Dominic Cole describes storytelling through plants at Eden Project in a talk that he entitled ‘East of Eden’
In a talk that he entitled ‘East of Eden’ (‘because all of my subsequent work has been east of there’) Dominic Cole showed his thought processes and way of working in a charming presentation shown mostly in drawings. He described the instinctive way in which his ideas developed as well as revealing some of his deep historical knowledge and the way that it imbues even the most contemporary projects.
Tim Smit, the originator of the Eden Project, appointed Cole to design it in part, he said, because when he visited Smit’s previous project, The Lost Gardens of Heligan, and Smit asked him what he thought of it, he said it was a ‘good but not great garden’.
His idea for the Eden Project, created from a china clay pit that was no longer viable was, Cole said, ‘to select plants that would represent key stories and tell them plant by plant, for example in bread and brewing.’ So there are areas devoted to fibrous plants that can be used in rope making, and others to edible vegetables. The aim was not to be too earnestly didactic however, so, for example, the vines in the Mediterranean biome are set among sculptures representing Dionysian excess.
At the time that Cole started working at Eden, China clay was still being mined. Some might be daunted by the vast and seemingly inchoate canvas, but Cole, who had already worked on large-scale reclamation projects, was aware that there was a structure formed for example by the zigzagging haul roads, which he maintained in his final design.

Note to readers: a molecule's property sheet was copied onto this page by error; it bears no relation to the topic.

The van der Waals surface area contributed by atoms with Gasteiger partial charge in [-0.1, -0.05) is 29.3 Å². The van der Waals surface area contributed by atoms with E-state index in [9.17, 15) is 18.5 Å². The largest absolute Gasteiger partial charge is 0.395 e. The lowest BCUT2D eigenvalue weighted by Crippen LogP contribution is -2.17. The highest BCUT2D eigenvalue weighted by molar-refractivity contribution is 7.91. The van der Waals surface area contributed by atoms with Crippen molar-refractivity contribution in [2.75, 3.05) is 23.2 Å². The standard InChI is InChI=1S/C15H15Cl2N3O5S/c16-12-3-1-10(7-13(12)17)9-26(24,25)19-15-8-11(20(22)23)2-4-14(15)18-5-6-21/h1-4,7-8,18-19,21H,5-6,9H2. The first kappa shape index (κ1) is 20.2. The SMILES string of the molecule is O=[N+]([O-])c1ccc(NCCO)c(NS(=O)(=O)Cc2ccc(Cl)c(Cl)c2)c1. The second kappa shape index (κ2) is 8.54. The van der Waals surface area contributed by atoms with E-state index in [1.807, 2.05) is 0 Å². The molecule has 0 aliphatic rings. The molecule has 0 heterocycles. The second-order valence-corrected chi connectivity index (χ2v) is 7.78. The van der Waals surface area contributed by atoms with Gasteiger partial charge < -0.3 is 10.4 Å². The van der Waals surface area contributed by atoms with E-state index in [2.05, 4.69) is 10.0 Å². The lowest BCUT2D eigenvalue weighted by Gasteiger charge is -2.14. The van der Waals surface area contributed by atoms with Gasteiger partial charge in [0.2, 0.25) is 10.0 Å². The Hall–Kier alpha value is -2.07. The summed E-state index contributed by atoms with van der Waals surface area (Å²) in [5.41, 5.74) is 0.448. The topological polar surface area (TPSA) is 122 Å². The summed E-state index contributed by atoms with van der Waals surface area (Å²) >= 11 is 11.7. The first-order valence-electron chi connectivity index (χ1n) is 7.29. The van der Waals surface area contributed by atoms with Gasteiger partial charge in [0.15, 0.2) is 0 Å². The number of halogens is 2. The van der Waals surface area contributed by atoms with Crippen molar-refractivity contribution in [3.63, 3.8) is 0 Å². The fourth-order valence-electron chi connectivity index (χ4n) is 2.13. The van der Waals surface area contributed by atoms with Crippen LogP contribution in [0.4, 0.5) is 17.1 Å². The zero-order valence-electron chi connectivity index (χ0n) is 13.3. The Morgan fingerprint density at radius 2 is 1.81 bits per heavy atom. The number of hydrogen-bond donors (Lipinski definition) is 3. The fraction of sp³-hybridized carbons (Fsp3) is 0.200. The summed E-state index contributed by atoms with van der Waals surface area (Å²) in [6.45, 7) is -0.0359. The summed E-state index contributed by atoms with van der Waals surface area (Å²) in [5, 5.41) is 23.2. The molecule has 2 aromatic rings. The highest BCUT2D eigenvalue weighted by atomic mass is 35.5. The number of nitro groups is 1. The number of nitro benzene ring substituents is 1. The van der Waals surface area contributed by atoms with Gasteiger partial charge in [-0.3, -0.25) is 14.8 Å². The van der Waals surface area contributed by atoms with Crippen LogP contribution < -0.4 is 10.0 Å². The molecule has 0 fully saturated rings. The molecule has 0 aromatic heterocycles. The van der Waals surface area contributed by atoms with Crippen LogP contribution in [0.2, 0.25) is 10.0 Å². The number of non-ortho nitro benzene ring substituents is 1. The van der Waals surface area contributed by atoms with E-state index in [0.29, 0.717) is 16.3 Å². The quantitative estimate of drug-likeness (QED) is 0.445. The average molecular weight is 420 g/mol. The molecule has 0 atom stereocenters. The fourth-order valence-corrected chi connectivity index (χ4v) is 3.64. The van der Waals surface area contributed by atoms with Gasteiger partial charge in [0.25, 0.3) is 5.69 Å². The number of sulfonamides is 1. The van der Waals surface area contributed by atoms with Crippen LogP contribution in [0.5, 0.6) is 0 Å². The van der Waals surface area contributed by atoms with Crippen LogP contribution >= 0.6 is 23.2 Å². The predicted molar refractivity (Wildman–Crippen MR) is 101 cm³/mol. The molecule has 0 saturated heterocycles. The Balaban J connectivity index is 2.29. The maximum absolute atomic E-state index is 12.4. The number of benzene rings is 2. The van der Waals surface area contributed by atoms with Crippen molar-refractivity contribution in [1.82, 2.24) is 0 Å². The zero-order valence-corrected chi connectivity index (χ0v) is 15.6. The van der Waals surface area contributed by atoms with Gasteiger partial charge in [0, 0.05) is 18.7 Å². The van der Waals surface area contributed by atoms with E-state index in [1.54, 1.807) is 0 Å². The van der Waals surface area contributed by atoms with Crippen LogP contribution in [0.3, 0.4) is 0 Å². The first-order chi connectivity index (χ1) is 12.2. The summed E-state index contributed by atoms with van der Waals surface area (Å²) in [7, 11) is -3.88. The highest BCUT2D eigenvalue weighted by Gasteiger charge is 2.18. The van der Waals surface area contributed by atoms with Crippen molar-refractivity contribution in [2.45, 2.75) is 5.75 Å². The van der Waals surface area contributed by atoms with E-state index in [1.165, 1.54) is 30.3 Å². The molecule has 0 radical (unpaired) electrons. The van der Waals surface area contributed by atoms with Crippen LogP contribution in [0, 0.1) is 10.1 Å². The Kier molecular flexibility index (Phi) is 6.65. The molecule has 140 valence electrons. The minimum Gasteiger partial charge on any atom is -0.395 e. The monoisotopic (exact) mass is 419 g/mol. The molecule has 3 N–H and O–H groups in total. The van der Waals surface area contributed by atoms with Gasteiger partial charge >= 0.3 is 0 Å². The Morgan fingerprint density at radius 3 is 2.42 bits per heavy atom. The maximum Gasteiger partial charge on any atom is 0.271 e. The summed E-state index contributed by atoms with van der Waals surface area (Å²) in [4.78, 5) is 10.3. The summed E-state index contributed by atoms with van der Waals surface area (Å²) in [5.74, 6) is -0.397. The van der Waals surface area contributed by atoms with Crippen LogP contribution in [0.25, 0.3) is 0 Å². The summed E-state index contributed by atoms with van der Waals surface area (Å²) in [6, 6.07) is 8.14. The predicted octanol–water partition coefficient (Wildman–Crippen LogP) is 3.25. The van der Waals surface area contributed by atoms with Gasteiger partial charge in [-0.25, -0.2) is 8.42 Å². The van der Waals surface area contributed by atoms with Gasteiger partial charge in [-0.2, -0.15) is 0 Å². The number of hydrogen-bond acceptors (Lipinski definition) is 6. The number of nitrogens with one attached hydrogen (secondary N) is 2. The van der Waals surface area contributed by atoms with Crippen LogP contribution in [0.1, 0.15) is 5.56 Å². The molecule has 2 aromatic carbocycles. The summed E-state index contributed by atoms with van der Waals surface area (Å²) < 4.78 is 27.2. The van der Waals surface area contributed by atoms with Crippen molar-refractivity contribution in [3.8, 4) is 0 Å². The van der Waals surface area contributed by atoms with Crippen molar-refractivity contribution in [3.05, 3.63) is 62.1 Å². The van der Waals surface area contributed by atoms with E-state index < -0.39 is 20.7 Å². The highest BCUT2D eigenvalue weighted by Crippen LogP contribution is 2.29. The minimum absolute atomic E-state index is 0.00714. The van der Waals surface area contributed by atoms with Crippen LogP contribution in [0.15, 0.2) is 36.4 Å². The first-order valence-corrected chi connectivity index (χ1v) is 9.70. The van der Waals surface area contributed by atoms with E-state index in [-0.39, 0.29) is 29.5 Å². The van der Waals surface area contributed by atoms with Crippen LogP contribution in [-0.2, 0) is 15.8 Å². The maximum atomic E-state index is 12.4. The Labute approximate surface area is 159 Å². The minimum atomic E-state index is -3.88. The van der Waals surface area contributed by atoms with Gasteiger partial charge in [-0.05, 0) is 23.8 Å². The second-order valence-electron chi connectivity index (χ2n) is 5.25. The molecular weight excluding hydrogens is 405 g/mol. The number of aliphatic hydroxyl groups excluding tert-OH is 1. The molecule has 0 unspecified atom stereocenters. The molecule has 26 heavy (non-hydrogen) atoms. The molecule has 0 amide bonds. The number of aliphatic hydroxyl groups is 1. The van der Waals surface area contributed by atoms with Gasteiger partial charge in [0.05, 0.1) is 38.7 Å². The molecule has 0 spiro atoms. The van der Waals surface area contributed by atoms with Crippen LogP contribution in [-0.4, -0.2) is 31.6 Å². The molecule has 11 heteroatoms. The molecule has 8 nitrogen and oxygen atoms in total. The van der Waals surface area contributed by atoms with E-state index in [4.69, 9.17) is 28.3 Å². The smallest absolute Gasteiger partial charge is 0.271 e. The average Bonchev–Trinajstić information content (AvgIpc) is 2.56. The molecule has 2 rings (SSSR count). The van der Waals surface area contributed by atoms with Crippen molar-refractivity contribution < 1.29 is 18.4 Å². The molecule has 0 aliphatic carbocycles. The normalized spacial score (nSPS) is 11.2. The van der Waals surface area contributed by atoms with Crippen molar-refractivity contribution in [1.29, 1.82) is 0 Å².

He also resisted too engineering-led a solution, arguing and demonstrating that in most instances it was possible to stabilise slopes through planting, rather than with soil nails and sprayed concrete.
Eden was the last major project that Cole worked on at LUC, deciding to set up on his own shortly afterwards, after nearly 30 years at the practice. ‘By the time that I left LUC I was boring myself,’ he said. He is well aware of his limitations which include, he said, having no understanding of planning and an inability to use a computer. But his instinct for landscape and his ability to express himself in exquisite drawings has led to a satisfactorily diverse range of work.
Cole showed projects ranging from the Aluna project, the world’s first tidal powered moon clock which is a realisation of an idea by artist Laura Williams, to the restoration and rescue of historic landscapes. He even showed two slides of a garden that he was absolutely not meant to have visited. ‘I would have to blow up anybody who tried to show these,’ he said.
You had to be there.